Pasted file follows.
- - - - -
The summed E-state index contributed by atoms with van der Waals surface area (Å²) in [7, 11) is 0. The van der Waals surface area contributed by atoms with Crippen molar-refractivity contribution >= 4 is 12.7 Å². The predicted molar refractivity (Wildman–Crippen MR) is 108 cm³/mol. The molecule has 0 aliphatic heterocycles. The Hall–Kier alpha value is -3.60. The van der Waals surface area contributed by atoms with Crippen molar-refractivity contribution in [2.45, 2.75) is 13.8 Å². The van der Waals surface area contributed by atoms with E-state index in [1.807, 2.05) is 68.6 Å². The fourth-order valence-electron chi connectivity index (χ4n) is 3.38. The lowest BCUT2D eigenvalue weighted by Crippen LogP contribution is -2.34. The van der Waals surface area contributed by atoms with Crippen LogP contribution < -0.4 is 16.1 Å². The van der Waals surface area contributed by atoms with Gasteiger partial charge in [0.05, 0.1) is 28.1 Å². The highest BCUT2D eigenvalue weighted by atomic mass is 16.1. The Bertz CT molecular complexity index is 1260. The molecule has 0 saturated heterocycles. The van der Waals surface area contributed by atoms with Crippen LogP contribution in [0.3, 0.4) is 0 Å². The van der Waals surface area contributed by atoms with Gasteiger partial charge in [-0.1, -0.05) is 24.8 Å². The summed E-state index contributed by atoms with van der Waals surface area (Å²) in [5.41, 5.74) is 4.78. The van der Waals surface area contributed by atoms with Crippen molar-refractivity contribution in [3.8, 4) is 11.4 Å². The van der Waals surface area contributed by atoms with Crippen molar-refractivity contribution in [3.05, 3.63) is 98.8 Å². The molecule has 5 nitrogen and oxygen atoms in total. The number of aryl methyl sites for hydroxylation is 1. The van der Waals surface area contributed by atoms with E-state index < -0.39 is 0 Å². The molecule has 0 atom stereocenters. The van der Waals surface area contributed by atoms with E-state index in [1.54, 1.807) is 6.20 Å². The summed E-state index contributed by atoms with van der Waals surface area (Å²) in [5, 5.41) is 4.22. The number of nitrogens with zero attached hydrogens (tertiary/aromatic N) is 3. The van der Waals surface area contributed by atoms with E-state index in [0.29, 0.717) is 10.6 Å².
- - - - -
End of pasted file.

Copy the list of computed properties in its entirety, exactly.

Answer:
The summed E-state index contributed by atoms with van der Waals surface area (Å²) in [7, 11) is 0. The van der Waals surface area contributed by atoms with Crippen molar-refractivity contribution >= 4 is 12.7 Å². The predicted molar refractivity (Wildman–Crippen MR) is 108 cm³/mol. The molecule has 0 aliphatic heterocycles. The Hall–Kier alpha value is -3.60. The van der Waals surface area contributed by atoms with Crippen molar-refractivity contribution in [2.45, 2.75) is 13.8 Å². The van der Waals surface area contributed by atoms with E-state index in [1.807, 2.05) is 68.6 Å². The fourth-order valence-electron chi connectivity index (χ4n) is 3.38. The lowest BCUT2D eigenvalue weighted by Crippen LogP contribution is -2.34. The van der Waals surface area contributed by atoms with Crippen LogP contribution < -0.4 is 16.1 Å². The van der Waals surface area contributed by atoms with Gasteiger partial charge in [0.05, 0.1) is 28.1 Å². The highest BCUT2D eigenvalue weighted by atomic mass is 16.1. The Bertz CT molecular complexity index is 1260. The molecule has 0 saturated heterocycles. The van der Waals surface area contributed by atoms with Crippen LogP contribution in [0.3, 0.4) is 0 Å². The van der Waals surface area contributed by atoms with Gasteiger partial charge in [-0.1, -0.05) is 24.8 Å². The summed E-state index contributed by atoms with van der Waals surface area (Å²) in [5.41, 5.74) is 4.78. The van der Waals surface area contributed by atoms with Crippen molar-refractivity contribution in [3.8, 4) is 11.4 Å². The van der Waals surface area contributed by atoms with Crippen molar-refractivity contribution in [3.05, 3.63) is 98.8 Å². The molecule has 5 nitrogen and oxygen atoms in total. The number of aryl methyl sites for hydroxylation is 1. The van der Waals surface area contributed by atoms with E-state index < -0.39 is 0 Å². The molecule has 0 atom stereocenters. The van der Waals surface area contributed by atoms with E-state index in [1.54, 1.807) is 6.20 Å². The summed E-state index contributed by atoms with van der Waals surface area (Å²) in [5, 5.41) is 4.22. The number of nitrogens with zero attached hydrogens (tertiary/aromatic N) is 3. The van der Waals surface area contributed by atoms with E-state index in [0.29, 0.717) is 10.6 Å².